The simplest approach is to perform a top-down allocation of a capital budget to amount to each operating unit. This capital budget is based on prior expenditure and would typically exceed the annual depreciation charge when in a growth phase and may be less than the annual depreciation charge when the organization is going through a period of consolidation. This is similar to leaving the credit card behind, and withdrawing a fixed amount of cash, based on prior experience, before heading off on a shopping spree – any temptation to spend beyond the allocated budget is effectively curtailed!

Zero-Based Budgeting

In a zero-based budgeting paradigm, capital expenditure budgets are not simply an extrapolation of prior patterns but are based on a fresh assessment of strategic value of each investment on an annual basis. These zero-based budgets are developed bottom-up based on investment proposals. To enable prioritization of budget allocation, financial metrics such as Payback Period are typically calculated as a basis for project selection. This is akin to preparing a shopping list including all items and then applying an essential vs nice-to-have assessment on each item and then crossing items off with reference to price, until the total is within our financial capacity.

Capital Budgeting versus Capital Expenditure Requests

In a business context, capital expenditure requests are the final approval for the initiation of an initiative. If your “shopping list” is your capital budget, then a capital expenditure request is the phone call you make home to your partner to get approval for an unplanned expenditure on that in-store promotional item.

Benefits of Capital Budgeting

Some of the key benefits of a zero-based capital budget, or a detailed “shopping list” for that matter, are outlined below.

Capital Budgeting Helps with Strategic Prioritization

A key evaluation criterion for the prioritization of investment proposals is the degree of strategic alignment. Projects and items that are most important to achieving strategic priorities should be assigned budget first. The capital budget thus provides an effective representation of funded strategic priorities to help align the activities of an organization. Unfortunately, many nice-to-have luxuries fail to make the list for organizations, or for ourselves!

Capital Budgeting Makes You More Efficient

Without the management control of a budget, every capital expenditure request would need to be reviewed in detail. However, with a budget to reference, approval of expected expenditure within budgeted amounts can be expedited.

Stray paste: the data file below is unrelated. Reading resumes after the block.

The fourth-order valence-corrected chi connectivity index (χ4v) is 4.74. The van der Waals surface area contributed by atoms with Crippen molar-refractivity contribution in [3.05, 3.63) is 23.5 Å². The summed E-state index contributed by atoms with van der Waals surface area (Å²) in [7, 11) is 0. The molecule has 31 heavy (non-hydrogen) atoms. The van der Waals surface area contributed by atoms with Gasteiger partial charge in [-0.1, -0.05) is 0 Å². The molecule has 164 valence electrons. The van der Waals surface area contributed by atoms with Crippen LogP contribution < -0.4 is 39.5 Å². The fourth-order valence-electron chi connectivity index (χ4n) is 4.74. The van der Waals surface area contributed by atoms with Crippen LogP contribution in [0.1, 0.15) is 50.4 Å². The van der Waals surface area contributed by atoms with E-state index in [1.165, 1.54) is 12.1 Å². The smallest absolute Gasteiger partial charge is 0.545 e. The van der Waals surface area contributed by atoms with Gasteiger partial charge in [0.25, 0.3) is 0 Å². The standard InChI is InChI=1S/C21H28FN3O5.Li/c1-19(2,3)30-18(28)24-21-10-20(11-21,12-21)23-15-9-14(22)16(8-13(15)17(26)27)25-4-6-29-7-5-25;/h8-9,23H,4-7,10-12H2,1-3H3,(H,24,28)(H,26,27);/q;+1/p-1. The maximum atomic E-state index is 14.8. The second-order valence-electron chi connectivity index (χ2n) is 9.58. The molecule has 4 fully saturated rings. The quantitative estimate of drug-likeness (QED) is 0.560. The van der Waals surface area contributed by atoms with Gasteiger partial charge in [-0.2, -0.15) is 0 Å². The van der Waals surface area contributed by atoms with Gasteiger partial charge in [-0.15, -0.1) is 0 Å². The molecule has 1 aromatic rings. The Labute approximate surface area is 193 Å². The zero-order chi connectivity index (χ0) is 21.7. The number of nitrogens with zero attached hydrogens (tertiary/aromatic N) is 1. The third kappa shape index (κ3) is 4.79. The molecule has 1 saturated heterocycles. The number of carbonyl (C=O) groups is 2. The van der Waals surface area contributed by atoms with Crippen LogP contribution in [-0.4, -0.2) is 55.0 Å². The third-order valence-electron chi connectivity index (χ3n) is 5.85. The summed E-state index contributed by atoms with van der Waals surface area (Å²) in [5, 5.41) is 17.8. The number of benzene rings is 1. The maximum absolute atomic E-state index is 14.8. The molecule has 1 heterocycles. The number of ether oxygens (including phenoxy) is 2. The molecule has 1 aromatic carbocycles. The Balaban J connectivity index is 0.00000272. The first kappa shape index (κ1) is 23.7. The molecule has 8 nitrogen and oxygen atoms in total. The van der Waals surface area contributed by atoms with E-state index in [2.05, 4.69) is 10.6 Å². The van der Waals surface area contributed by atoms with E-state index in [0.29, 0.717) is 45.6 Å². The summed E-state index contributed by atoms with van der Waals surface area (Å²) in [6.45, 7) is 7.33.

Capital Budgeting Allows You to Make More Confident Decisions

The fear of approvers when there is no budget, or when bucket budgeting is employed, is that a more important capital expenditure request may be forthcoming. Most requests have merit; the fiduciary responsibility of management is to pick the very best items. And the worry that there may be a more valuable around the corner is key reason for delay in capital budget approval. And for excessive window-shopping!

Capital Budgeting Should Not be Prescriptive

Whilst a capital budget serves as an important management control and help align all functions of an organization it should never be considered fixed. The overall quantum of the capital budget may be capped as it will be based on an organization’s funding capacity. But the composition of the budget – the short-list of included items – should be flexible in a changing environment.

In the current operating environment, impacted by pandemic after-effects, wars, climate change, advances in technology, supply chain disruptions, resource shortages, inflation and rising interest rate hikes, assumptions have almost certainly changed since the budget was prepared 12 months ago! What is important is that budget can be reassigned effectively and efficiently reconciled to provide management with the confidence that the most important initiatives are being implemented. So substituting a wok for a frying-pan may be a valid outcome!

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IQX CAPEX combines a SaaS solution for demand management and business case development with ready to run Fiori Applications to help SAP customers prepare effective “shopping lists” and get the most out of their key resources and funding capacity.